2. Seeing our different stakeholders come together collaboratively.
We’ve been hearing about the different ways partners are building programs and offering services in their regions, which is spurring us to think about the impacts of these partnerships in new ways. For instance, when we hear about service providers in the same region working together to provide financial education to savers, it leads us to think about the ways in which these types of program collaborations may be linking savers to additional resources. We’ve witnessed donors, IDA graduates, and program providers developing relationships and exchanging innovative ideas on how to support IDA savers and further their impacts.
3. Challenging us to evolve the evaluation to better reflect the different asset classes and communities we serve.
Roadshow participants have asked questions seeking to better understand the IDA’s accessibility and availability. Their stories remind us that while our desired impacts are universal, they may look different based on the asset the participant is saving for, where the participant lives, and myriad other circumstances. Their questions challenge us to tell a more refined data-driven story of the impacts in different communities.
4. Learning about different barriers participants and programs are facing across the state, so we can assess our success at overcoming them.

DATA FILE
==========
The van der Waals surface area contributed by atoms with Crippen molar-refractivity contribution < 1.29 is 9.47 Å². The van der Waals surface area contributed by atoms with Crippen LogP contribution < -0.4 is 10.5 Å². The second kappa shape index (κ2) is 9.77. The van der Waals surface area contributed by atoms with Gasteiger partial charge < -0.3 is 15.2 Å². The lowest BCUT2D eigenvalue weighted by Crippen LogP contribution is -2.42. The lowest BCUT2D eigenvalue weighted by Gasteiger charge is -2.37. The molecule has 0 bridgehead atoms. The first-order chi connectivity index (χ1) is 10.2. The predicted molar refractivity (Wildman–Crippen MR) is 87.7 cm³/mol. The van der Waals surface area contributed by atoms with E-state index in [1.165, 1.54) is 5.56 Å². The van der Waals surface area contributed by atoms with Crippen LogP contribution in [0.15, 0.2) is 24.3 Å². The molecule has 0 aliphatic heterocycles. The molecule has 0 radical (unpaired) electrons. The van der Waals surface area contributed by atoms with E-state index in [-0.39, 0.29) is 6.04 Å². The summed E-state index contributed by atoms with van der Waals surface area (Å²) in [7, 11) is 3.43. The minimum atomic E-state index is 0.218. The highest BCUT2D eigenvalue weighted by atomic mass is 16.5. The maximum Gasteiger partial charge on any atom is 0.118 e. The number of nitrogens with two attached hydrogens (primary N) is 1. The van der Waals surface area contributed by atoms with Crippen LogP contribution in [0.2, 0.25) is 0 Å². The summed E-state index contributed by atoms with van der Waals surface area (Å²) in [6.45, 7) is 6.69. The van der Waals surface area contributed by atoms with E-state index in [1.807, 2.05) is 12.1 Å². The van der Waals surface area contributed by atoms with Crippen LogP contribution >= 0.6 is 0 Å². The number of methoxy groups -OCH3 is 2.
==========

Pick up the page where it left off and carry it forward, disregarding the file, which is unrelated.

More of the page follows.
We’re hearing about both programmatic and data collection challenges that may be unique to rural areas, or for youth, or for microenterprise savers, etc. By surfacing these concerns and understanding where various challenges lie, we can refine our questions and what we’re monitoring so that we can gauge our success in breaking down those barriers.
We appreciate the feedback, questions, comments and discussion to date. By working together with those on the ground with the IDA program, we believe we will have a stronger evaluation and stronger ability to demonstrate our impact. A summary report of the specific themes that arose in the Roadshow conversations, and what those ideas might mean for refining our data collection, cleaning, and analysis, will be posted at the beginning of the year. We will continue to look for ways to engage stakeholders in the evaluation process.
Learn more at https://oregonidainitiative.org/roadshow/